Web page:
But in my lonely room I cry
The tears of a clown
When there’s no one around, oh yeah, baby baby
Now if there’s a smile on my face
Don’t let my glad expression
Give you the wrong impression
Don’t let this smile I wear
Make you think that I don’t care
When really I’m sad…I’m hurting so bad…”

Like Pagliacci, the cheers of the world encourage me to hide my hurt and forget my pain. I didn’t know Robin Williams personally, but I spent countless hours laughing with him. The mention of his name made me grin, and his movies made me laugh out loud each time I watched them. I hope I will continue to enjoy his incredible work, but I can’t help but cry tonight as I think of the pain he endured while keeping us laughing.

It’s not easy to keep the world happy, especially when your heart is broken. We all pretend to be glad when we are sad at some point in our lives, but for some it is a never-ending battle. I spent far too much of my life putting on a happy face and ended up missing a great deal because of it. I’m learning it’s best to be real and let people see my tears. When I do, I find that hurt is part of everyone’s journey. I’m learning to cry out to and with others, and it’s changing my heart.

There is truly nothing sadder than the tears of a clown, especially when those tears flood the soul and stop the heart. I have known deep sadness in my life, and I’ve considered death as an escape twice. I thank God that I did not end up drowning in my sorrow either time. I’m learning to let others know when I’m hurting or tired or need a hand. Having loving friends and family who hear my heart and love me as I am makes all the difference. I wish that were true for all who face deep sadness or battle depression. I pray I will look more deeply into the hearts of those I love and look more closely into their eyes to see if there is a tear hiding behind their smile.

Fear, Take a Hike!!

The peace of God can only be found in the present moment. He promises peace, but I lose it the moment I begin rehashing the past or rehearsing the future. I wrote about that in http://wp.me/p2G1u5-Ln, so I won’t rehash it now. God ended a difficult chapter last week and began a beautiful new one. I love a good ending, especially when it’s a surprise. The writer and reader in me loves leaving a chapter with a great feeling, and there’s nothing I like better than a new beginning. All endings lead to beginnings, and that was a big part of the learning this week.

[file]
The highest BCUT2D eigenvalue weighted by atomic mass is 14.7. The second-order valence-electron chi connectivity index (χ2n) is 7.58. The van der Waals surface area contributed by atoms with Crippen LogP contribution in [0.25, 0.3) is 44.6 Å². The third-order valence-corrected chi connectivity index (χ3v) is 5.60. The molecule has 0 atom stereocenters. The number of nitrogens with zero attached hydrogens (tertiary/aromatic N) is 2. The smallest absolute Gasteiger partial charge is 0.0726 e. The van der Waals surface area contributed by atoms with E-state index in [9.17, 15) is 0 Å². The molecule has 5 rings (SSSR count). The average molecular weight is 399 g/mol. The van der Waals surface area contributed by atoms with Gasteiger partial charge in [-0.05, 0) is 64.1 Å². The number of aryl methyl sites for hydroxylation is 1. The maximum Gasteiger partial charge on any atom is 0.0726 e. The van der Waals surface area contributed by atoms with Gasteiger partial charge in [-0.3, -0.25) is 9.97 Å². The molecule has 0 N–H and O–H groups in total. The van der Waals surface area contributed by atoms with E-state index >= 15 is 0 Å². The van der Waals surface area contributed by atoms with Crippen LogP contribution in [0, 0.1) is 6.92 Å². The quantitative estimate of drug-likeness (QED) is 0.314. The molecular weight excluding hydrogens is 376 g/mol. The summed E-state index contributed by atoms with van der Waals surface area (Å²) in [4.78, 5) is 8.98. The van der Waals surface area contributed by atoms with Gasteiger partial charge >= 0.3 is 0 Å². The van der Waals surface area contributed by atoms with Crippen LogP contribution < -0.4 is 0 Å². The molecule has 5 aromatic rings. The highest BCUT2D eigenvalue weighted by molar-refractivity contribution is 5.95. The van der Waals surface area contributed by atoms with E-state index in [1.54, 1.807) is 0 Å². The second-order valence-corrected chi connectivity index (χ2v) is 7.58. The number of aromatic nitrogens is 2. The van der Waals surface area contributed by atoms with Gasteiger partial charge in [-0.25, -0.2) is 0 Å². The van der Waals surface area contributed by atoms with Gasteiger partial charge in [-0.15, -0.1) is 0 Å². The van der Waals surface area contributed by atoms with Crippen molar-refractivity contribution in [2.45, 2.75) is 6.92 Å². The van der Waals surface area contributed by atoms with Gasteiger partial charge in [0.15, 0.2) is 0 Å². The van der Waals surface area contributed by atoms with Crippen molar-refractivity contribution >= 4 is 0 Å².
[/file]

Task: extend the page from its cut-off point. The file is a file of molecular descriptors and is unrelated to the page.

I decided to rest instead of run this week, so peace caught up with my heart. I tore up the mountain in tears on Tuesday, but God brought me back down filled with the sweetest peace I’ve ever felt. I marvel at the difference in my before and after heart. I got something off my chest on that walk. I left the elephant that took up residence in my heart five years ago on top of that mountain. I came down feeling a thousand pounds lighter. Past regrets and future worries dissipated in God’s loving presence. His forgiveness gently lifted the weight of the world from my heart and left me transformed. I felt as though I had just lived through a year of Extreme Weight Loss in one hour. I literally jumped for joy because I was the me God created me to be.

Fear causes me to lose the peace God has in mind for me, and it was chasing love away. God made it clear that only love is able to cast out fear, and I had to choose whether or not to let it.

There is no fear in love; but perfect love casts out fear, because fear involves punishment, and the one who fears is not perfected in love.” 1 John 4:18 (NASB)

God showed me the root of fear is a need for punishment, and He made it clear that He is tired of me wallowing in that need. He is not, and never has been, a God of punishment. He is, and always will be, a God of love. He knew only I could let go of my need to be punished and embrace the love in my path. Love does cast out fear, and that’s a lesson I lived and loved this week. God showed me I was surrounded by love, and that allowed me to put fear and punishment aside and let Him begin perfecting my heart. The Holy Spirit’s perfect love isn’t about being perfect. It is about getting rid of fear. Love perfects peace as soon as I tell fear to take a hike. I did just that with the help of a sweet loving friend this week, and it changed my heart in a beautiful way.